Why It Works
- Grating the tomato flesh releases its juices while leaving it somewhat chunky.
- Rapidly mixing the hot spaghetti and its water with the fresh sauce ingredients creates an emulsified sauce that clings to every strand of spaghetti.
I learned about carrettiera sauce when I was working for the chef Cesare Casella, who had me scouring old Italian cookbooks from Italy's Maremma valley—a geographic expanse that runs along the country's western coast from northern Lazio (home region of Rome) up into southern Tuscany—for a new restaurant he was opening.
What Is Spaghetti Alla Carrettiera?
The story behind the recipe is that it was invented by the carrettieri, cart drivers who more than a century ago would journey from town to town, selling anything and everything citizens might need. Cooking and eating while on the road takes ingenuity, and they would put together easy pastas using shelf-stable pantry ingredients they had tucked into their carts.
But the more research I did, the more puzzled I became. Different recipes varied so much, I wasn’t sure why they shared the same name. Sometimes fresh tomatoes appeared instead of canned ones, maybe basil instead of parsley, and sometimes instead of cooking the sauce everything was tossed raw with the hot pasta and cooking water. Which one, I wondered, was the real carrettiera?
The Differences Between Sicilian and Roman Spaghetti Alla Carrettiera
Then I realized there were geographical influences. The fresh sauce versions tended to come from Sicily while the canned tomato ones seemed to center around Rome. What they had in common was the cart driver who had different ingredients in their cart depending on where they traveled. Farther north that meant preserved mushrooms and fish and tomatoes. But perhaps in the south, fresh tomatoes were more abundant.
This Sicilian version couldn't be quicker or easier to make: Grate some tomatoes, mix with raw minced garlic, chopped basil, olive oil, and red pepper flakes, and then toss with cooked spaghetti and some of its starchy water as soon as it's cooked. Some toasted breadcrumbs, meanwhile, help thicken and emulsify the sauce.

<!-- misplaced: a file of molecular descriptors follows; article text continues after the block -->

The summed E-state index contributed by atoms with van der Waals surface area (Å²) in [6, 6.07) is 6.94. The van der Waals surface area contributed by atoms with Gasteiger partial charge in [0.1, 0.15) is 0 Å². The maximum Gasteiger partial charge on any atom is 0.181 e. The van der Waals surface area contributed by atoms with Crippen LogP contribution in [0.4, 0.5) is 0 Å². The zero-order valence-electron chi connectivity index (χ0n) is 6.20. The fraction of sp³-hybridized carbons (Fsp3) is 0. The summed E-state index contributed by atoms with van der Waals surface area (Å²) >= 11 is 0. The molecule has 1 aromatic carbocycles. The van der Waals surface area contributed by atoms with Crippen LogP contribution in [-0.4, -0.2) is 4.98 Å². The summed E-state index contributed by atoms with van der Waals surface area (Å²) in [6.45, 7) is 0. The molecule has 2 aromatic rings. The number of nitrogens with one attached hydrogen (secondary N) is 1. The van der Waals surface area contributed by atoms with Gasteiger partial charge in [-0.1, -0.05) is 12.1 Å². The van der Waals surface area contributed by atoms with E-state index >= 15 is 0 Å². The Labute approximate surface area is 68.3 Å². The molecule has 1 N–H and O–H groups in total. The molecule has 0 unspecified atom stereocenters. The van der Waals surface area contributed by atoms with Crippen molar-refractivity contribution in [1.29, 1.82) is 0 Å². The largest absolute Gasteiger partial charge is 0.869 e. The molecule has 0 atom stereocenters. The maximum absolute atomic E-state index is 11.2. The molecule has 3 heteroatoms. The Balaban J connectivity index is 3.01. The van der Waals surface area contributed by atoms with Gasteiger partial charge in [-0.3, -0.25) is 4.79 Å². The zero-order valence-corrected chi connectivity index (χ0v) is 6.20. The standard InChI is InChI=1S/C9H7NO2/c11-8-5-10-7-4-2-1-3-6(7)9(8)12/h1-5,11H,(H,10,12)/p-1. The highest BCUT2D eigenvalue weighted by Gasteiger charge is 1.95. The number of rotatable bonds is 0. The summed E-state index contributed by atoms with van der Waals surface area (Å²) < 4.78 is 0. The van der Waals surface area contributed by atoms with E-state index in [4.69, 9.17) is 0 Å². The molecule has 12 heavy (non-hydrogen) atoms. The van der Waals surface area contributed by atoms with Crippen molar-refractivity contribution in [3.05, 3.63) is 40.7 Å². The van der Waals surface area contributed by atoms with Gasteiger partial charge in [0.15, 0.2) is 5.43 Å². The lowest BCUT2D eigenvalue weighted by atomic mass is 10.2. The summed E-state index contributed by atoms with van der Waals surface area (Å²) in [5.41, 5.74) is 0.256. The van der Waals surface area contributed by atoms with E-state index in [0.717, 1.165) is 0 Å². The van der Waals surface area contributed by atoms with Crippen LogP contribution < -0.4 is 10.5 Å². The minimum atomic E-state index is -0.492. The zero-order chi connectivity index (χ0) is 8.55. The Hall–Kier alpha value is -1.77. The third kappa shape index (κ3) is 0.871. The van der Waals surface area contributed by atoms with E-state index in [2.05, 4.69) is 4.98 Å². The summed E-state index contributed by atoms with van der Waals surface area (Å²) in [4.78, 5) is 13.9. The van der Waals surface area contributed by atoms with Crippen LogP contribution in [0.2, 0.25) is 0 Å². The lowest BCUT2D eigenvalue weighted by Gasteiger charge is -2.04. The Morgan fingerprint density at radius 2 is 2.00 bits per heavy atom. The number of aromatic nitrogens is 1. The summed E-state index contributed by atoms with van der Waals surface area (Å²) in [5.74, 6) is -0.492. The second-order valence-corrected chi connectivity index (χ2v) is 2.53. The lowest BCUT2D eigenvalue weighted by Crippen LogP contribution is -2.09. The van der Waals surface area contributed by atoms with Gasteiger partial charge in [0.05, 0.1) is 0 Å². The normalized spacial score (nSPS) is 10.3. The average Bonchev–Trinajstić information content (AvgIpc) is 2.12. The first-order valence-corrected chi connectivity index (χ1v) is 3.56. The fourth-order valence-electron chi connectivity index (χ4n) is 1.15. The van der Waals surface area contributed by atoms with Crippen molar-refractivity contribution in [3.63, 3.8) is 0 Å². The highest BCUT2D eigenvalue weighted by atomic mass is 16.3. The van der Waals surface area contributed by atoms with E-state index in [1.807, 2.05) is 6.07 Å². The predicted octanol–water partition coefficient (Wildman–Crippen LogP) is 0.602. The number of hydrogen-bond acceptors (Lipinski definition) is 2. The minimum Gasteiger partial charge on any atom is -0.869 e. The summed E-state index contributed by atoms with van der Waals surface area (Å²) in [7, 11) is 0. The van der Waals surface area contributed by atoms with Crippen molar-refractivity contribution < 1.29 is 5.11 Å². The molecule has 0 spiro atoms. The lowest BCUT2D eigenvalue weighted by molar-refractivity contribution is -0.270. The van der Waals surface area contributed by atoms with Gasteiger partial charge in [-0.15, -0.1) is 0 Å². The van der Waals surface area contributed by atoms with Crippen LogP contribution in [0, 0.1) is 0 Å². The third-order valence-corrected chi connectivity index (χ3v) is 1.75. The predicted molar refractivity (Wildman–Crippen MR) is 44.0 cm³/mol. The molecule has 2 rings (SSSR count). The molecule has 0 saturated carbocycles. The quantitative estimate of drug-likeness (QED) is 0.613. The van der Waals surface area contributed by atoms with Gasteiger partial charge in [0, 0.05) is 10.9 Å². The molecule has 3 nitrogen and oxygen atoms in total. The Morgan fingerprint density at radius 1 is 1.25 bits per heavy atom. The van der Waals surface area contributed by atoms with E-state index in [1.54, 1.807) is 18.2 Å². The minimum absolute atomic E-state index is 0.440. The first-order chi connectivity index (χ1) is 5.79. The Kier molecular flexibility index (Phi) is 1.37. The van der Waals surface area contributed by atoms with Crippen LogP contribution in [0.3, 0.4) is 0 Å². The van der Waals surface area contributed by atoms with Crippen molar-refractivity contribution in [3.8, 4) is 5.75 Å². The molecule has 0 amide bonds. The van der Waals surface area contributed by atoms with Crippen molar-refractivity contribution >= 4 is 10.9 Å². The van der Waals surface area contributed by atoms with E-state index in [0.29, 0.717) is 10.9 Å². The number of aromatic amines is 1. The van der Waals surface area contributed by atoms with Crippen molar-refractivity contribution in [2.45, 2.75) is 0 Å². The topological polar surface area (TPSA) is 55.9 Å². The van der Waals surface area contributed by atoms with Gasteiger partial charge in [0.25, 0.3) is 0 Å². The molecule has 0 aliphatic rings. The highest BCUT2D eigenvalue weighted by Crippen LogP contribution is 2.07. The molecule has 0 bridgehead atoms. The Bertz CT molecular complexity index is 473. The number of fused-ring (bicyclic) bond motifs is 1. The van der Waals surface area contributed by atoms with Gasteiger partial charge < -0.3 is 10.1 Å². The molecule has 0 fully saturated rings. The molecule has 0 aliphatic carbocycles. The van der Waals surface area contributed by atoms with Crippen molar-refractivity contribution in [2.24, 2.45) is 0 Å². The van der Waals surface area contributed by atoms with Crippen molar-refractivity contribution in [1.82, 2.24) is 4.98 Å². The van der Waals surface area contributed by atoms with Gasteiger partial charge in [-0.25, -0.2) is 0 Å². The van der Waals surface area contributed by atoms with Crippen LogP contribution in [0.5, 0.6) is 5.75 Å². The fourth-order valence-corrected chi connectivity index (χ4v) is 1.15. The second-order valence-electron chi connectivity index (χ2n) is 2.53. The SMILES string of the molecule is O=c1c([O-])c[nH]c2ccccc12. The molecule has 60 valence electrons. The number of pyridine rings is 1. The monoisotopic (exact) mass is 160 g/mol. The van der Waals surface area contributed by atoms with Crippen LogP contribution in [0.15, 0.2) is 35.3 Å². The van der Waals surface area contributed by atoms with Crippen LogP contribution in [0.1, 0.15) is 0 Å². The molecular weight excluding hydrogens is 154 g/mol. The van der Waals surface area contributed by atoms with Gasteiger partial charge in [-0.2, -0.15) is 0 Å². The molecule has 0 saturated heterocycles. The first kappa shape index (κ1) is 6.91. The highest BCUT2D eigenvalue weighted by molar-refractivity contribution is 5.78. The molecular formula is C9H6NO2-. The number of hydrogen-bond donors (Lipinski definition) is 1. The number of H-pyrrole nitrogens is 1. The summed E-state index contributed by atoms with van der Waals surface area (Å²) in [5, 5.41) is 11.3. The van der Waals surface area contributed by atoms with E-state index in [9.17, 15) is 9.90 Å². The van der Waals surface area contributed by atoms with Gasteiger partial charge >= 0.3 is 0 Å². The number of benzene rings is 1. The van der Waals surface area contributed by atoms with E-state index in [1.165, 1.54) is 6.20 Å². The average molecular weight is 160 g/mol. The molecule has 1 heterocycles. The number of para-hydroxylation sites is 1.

Because the sauce is heated only by the pasta and its cooking water, it retains all of its fresh tomato and basil flavor. It reminds us a little of tomatoey pesto alla Trapanese, except this recipe is even simpler and faster to whip up.
Variations of the Recipe
This is just one example, though. Some Sicilian recipes add grated Sicilian Pecorino cheese or ricotta salata, while others omit the tomatoes. The variations are endless (as you travel farther north to Rome, the sauce shifts to a cooked version packed with shelf-stable ingredients like canned tomato, canned tuna, and dried porcini mushrooms).
Keep that in mind when you make this: You can make your own version based on what you have on hand. Don't have fresh basil? Some fresh parsley works well, too. Low on tomatoes? Make an in bianco ("white") version without them. Just like the cart drivers of long ago, your carrettiera sauce can be whatever you need and want it to be.
1 1/4 pounds (566g) plum tomatoes (about 5 tomatoes)
1/4 cup (60ml) extra-virgin olive oil, plus more for drizzling if needed
1/4 cup loosely packed, roughly chopped fresh basil leaves
3 medium cloves garlic, finely minced
1 large pinch red pepper flakes
1 pound (450g) dried spaghetti
1/2 cup (1 1/4 ounces; 35g) lightly toasted panko breadcrumbs, divided
Grated Sicilian Pecorino or ricotta salata, for serving (optional)
Grate tomatoes on largest holes of a box grater into a large heatproof mixing or serving bowl until only the skin remains in your hand; it's okay if some slightly larger pieces of tomatoes and some skin get through, though you can discard the large pieces of skin. Add olive oil, basil, garlic, and red pepper flakes. Stir well and season with salt to taste. Set aside.
In a pot of lightly salted boiling water, cook spaghetti, stirring frequently, until al dente. When pasta has almost finished cooking, transfer 1/4 cup (30ml) pasta cooking water to tomato mixture and whisk to form an emulsion.
Using tongs, transfer pasta to tomato mixture along with an additional 1/4 cup (60ml) pasta cooking water. Vigorously toss and stir pasta to emulsify sauce and coat noodles. Add half of the breadcrumbs and toss to combine. The pasta should be well coated with creamy, emulsified sauce. If it seems dry, add extra pasta water and olive oil, 1 tablespoon (15ml) at a time, until it reaches the desired consistency. Taste for seasoning.
Transfer pasta to warmed plates and sprinkle with remaining breadcrumbs. Top with cheese, if desired. Serve right away.
Make-Ahead and Storage
This sauce is best made fresh, and the pasta is best enjoyed right away.
|Nutrition Facts (per serving)|
|Amount per serving|
|% Daily Value*|
|Total Fat 20g||26%|
|Saturated Fat 3g||15%|
|Total Carbohydrate 97g||35%|
|Dietary Fiber 6g||21%|
|Total Sugars 7g|
|Vitamin C 21mg||103%|
|*The % Daily Value (DV) tells you how much a nutrient in a food serving contributes to a daily diet. 2,000 calories a day is used for general nutrition advice.|